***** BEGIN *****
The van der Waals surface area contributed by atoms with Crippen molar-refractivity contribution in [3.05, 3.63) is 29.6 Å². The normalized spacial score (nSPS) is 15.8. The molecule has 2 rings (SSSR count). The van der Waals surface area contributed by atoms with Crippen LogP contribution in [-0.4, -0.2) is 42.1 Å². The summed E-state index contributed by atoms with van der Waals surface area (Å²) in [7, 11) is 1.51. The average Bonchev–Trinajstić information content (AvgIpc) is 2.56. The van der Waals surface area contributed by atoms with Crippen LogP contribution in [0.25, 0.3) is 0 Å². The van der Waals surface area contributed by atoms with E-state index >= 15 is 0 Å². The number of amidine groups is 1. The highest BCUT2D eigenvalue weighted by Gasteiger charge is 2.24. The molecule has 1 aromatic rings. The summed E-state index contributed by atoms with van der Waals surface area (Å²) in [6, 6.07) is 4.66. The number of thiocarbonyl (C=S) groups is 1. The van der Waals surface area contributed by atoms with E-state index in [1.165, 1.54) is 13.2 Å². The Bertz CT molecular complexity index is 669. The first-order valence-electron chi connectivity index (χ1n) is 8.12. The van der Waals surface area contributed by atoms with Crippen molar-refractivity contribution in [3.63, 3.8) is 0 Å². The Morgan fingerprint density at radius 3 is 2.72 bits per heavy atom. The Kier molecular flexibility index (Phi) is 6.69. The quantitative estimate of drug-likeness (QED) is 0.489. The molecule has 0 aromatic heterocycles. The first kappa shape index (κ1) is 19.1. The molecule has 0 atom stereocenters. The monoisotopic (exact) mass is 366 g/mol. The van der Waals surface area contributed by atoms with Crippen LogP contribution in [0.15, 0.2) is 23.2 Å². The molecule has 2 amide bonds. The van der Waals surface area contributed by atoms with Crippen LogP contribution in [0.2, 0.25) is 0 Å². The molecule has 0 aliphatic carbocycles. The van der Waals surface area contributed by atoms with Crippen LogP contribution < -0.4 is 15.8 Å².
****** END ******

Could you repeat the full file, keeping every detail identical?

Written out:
The van der Waals surface area contributed by atoms with Crippen molar-refractivity contribution in [3.05, 3.63) is 29.6 Å². The normalized spacial score (nSPS) is 15.8. The molecule has 2 rings (SSSR count). The van der Waals surface area contributed by atoms with Crippen LogP contribution in [-0.4, -0.2) is 42.1 Å². The summed E-state index contributed by atoms with van der Waals surface area (Å²) in [7, 11) is 1.51. The average Bonchev–Trinajstić information content (AvgIpc) is 2.56. The van der Waals surface area contributed by atoms with Crippen LogP contribution in [0.25, 0.3) is 0 Å². The van der Waals surface area contributed by atoms with E-state index >= 15 is 0 Å². The number of amidine groups is 1. The highest BCUT2D eigenvalue weighted by Gasteiger charge is 2.24. The molecule has 1 aromatic rings. The summed E-state index contributed by atoms with van der Waals surface area (Å²) in [6, 6.07) is 4.66. The number of thiocarbonyl (C=S) groups is 1. The van der Waals surface area contributed by atoms with E-state index in [1.165, 1.54) is 13.2 Å². The Bertz CT molecular complexity index is 669. The first-order valence-electron chi connectivity index (χ1n) is 8.12. The van der Waals surface area contributed by atoms with Crippen molar-refractivity contribution in [3.63, 3.8) is 0 Å². The Morgan fingerprint density at radius 3 is 2.72 bits per heavy atom. The Kier molecular flexibility index (Phi) is 6.69. The quantitative estimate of drug-likeness (QED) is 0.489. The molecule has 0 aromatic heterocycles. The first kappa shape index (κ1) is 19.1. The molecule has 0 atom stereocenters. The monoisotopic (exact) mass is 366 g/mol. The van der Waals surface area contributed by atoms with Crippen LogP contribution in [0.15, 0.2) is 23.2 Å². The molecule has 2 amide bonds. The van der Waals surface area contributed by atoms with Crippen LogP contribution in [0.2, 0.25) is 0 Å². The molecule has 0 aliphatic carbocycles. The van der Waals surface area contributed by atoms with Crippen LogP contribution < -0.4 is 15.8 Å².